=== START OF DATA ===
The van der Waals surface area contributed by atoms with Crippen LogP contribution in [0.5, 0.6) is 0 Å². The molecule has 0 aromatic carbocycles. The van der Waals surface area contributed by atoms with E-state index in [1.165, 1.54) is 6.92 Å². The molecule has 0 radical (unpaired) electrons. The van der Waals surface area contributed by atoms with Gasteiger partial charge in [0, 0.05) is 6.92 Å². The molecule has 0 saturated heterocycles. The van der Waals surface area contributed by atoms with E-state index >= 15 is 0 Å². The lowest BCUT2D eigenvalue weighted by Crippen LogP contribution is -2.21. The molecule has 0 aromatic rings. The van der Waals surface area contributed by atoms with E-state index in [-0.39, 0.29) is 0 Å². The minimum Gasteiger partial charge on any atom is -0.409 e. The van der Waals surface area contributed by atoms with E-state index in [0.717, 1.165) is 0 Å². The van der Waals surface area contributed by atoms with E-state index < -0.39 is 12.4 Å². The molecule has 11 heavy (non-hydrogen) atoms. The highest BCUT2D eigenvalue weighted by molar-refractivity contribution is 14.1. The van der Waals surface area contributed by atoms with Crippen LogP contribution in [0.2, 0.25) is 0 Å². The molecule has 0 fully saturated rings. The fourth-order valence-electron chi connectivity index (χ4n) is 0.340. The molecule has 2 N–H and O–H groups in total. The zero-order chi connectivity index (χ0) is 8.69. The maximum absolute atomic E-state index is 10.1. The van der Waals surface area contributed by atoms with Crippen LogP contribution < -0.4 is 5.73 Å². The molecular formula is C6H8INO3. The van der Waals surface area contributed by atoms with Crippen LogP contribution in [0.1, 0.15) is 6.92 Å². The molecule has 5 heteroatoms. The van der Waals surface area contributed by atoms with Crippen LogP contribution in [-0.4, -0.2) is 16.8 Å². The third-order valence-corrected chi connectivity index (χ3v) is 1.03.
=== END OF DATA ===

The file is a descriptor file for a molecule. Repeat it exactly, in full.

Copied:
The van der Waals surface area contributed by atoms with Crippen LogP contribution in [0.5, 0.6) is 0 Å². The molecule has 0 aromatic carbocycles. The van der Waals surface area contributed by atoms with E-state index in [1.165, 1.54) is 6.92 Å². The molecule has 0 radical (unpaired) electrons. The van der Waals surface area contributed by atoms with Gasteiger partial charge in [0, 0.05) is 6.92 Å². The molecule has 0 saturated heterocycles. The van der Waals surface area contributed by atoms with E-state index >= 15 is 0 Å². The lowest BCUT2D eigenvalue weighted by Crippen LogP contribution is -2.21. The molecule has 0 aromatic rings. The van der Waals surface area contributed by atoms with E-state index in [-0.39, 0.29) is 0 Å². The minimum Gasteiger partial charge on any atom is -0.409 e. The van der Waals surface area contributed by atoms with E-state index in [0.717, 1.165) is 0 Å². The van der Waals surface area contributed by atoms with E-state index < -0.39 is 12.4 Å². The molecule has 11 heavy (non-hydrogen) atoms. The highest BCUT2D eigenvalue weighted by molar-refractivity contribution is 14.1. The van der Waals surface area contributed by atoms with Crippen LogP contribution in [0.2, 0.25) is 0 Å². The molecule has 0 fully saturated rings. The fourth-order valence-electron chi connectivity index (χ4n) is 0.340. The molecule has 2 N–H and O–H groups in total. The zero-order chi connectivity index (χ0) is 8.69. The maximum absolute atomic E-state index is 10.1. The van der Waals surface area contributed by atoms with Crippen LogP contribution < -0.4 is 5.73 Å². The molecular formula is C6H8INO3. The van der Waals surface area contributed by atoms with Crippen LogP contribution in [0.1, 0.15) is 6.92 Å². The molecule has 5 heteroatoms. The van der Waals surface area contributed by atoms with Crippen LogP contribution in [-0.4, -0.2) is 16.8 Å². The third-order valence-corrected chi connectivity index (χ3v) is 1.03.